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anchorman 15th November 2020 06:54 PM

floor to ceiling horn?
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So I've been back to thinking about line arrays, and how to get better bass response with them without resorting to ridiculous amounts of boost. Wondering if there is anything like this idea here to have the opening of a horn go floor to ceiling? Not sure how it would work, perhaps a couple of large drivers inside the main part of the cabinet, with an array of tweeters at some point inside of the horn? I was thinking this might be able to help have better off axis response?

or perhaps a line of full range drivers inside the horn with some sort of exponential taper to it? if it were sized right, maybe could make up for the falling response of the array on the high end, and at least remove that EQ hurdle?

construction could be either stacked MDF/plywood, or better would be to cut slits and bend along its length, since stacked wood that high is asking for trouble. Not sure how to get the drivers inside, but an access panel on the front might allow for the to be put in on the inside of a baffle facing the horn.

This is probably a crazy idea, but maybe it's a stroke of genius? I was originally thinking that it would be a way to have a relatively large cabinet for a bass to mid speaker that would feed the sound out alongside a floor to ceiling array, or symmetricly along both sides of an array of tweeters placed in the middle of the horn opening.

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bradleypnw 15th November 2020 08:35 PM

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The modal region of your room will place a limit on how much benefit you'll gain by pushing your arrays into the bass frequency range.

Instead, design your arrays to work down to the modal region then cross over to a separate low frequency loudspeaker system.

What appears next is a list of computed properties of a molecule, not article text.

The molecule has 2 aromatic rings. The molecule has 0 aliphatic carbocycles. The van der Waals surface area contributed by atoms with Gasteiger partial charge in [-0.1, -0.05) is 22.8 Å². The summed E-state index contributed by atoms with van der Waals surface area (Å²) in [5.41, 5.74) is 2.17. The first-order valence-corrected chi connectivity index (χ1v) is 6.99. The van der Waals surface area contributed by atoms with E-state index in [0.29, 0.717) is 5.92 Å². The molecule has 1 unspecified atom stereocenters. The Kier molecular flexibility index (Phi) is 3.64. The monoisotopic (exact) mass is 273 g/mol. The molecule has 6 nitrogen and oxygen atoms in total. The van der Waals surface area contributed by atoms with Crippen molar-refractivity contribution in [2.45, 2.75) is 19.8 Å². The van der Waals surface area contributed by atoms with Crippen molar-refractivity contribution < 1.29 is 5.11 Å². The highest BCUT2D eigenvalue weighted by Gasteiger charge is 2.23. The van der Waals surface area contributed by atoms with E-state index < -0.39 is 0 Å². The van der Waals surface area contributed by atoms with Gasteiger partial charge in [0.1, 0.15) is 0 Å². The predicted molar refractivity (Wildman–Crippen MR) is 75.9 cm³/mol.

anchorman 15th November 2020 09:41 PM

That’s the plan actually, but I was simply curious if anyone had ever tried to make a floor to ceiling horn type speaker. Maybe not full transmission line length to the horn, but something to behave like a line array in terms of sound. Maybe it wouldn’t need so many drivers to get the same sound pattern as an array to have a horn-like opening that goes floor to ceiling like this?

anchorman 15th November 2020 09:43 PM

Your chart has some odd numbers. 2500 sq ft is not a “small domestic room”, that is bigger than most people have for the whole house!

Twellmann 15th November 2020 09:54 PM

The numbers are for volumes, cubic feet.
2500ft^3/8ft (ceil height) = 312ft^2 floor area

anchorman 16th November 2020 12:18 AM


Originally Posted by Twellmann (
The numbers are for volumes, cubic feet.
2500ft^3/8ft (ceil height) = 312ft^2 floor area

That makes much more sense!

anchorman 16th November 2020 12:20 AM

Still not quite what I would call a “small” domestic room, but much closer! ;)

planet10 16th November 2020 02:49 AM

You can get 3-4 octaves out of a horn.

With an array you could like use those in the bottom octaves.

Divide the wall you are listening to into 2 and then design a back horn to a mouth that will probably need to slit load the array to get a mouth anywhere near small enuff for horn loading — just a wild *** guess, i’ve only done the math for midrange arrays.

What is on the other side of the wall? I knew someone on one of the local islands that had concrete horns extending out into his garden.


anchorman 16th November 2020 05:28 AM

I’m wondering if the lows-mids could be coming from an appropriate sized enclosure, but radiating from the slit/horn shape? It doesn’t seem like you could feed a vertical slit like that with a horn long enough horn to have it help extend the bass.

anchorman 16th November 2020 05:29 AM

Concrete horns in the garden does sound like a good idea, but we have too many animals and nasty stinging/biting insects that would love to take up residence in something like that.

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